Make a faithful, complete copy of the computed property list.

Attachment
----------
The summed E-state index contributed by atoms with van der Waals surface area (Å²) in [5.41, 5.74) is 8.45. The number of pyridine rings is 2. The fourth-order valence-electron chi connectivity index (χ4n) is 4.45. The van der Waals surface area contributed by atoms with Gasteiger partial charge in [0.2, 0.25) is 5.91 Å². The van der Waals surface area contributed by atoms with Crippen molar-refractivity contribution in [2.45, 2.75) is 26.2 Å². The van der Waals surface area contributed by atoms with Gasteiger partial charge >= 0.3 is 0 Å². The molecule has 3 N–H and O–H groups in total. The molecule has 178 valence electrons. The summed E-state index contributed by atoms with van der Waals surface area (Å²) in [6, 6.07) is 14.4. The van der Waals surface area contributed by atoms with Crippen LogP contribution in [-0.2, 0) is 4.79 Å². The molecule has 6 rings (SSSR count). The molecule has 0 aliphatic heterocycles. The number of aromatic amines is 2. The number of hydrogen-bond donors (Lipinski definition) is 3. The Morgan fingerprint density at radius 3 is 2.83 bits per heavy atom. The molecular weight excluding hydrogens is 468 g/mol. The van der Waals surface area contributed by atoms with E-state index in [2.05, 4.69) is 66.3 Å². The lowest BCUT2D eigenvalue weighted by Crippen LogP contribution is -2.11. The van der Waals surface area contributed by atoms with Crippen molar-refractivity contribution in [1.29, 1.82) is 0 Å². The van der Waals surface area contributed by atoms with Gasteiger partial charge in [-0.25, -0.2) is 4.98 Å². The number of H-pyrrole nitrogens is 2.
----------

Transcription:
The summed E-state index contributed by atoms with van der Waals surface area (Å²) in [5.41, 5.74) is 8.45. The number of pyridine rings is 2. The fourth-order valence-electron chi connectivity index (χ4n) is 4.45. The van der Waals surface area contributed by atoms with Gasteiger partial charge in [0.2, 0.25) is 5.91 Å². The van der Waals surface area contributed by atoms with Crippen molar-refractivity contribution in [2.45, 2.75) is 26.2 Å². The van der Waals surface area contributed by atoms with Gasteiger partial charge >= 0.3 is 0 Å². The molecule has 3 N–H and O–H groups in total. The molecule has 178 valence electrons. The summed E-state index contributed by atoms with van der Waals surface area (Å²) in [6, 6.07) is 14.4. The van der Waals surface area contributed by atoms with Crippen LogP contribution in [-0.2, 0) is 4.79 Å². The molecule has 6 rings (SSSR count). The molecule has 0 aliphatic heterocycles. The number of aromatic amines is 2. The number of hydrogen-bond donors (Lipinski definition) is 3. The Morgan fingerprint density at radius 3 is 2.83 bits per heavy atom. The molecular weight excluding hydrogens is 468 g/mol. The van der Waals surface area contributed by atoms with E-state index in [2.05, 4.69) is 66.3 Å². The lowest BCUT2D eigenvalue weighted by Crippen LogP contribution is -2.11. The van der Waals surface area contributed by atoms with Crippen molar-refractivity contribution in [1.29, 1.82) is 0 Å². The van der Waals surface area contributed by atoms with Gasteiger partial charge in [-0.25, -0.2) is 4.98 Å². The number of H-pyrrole nitrogens is 2.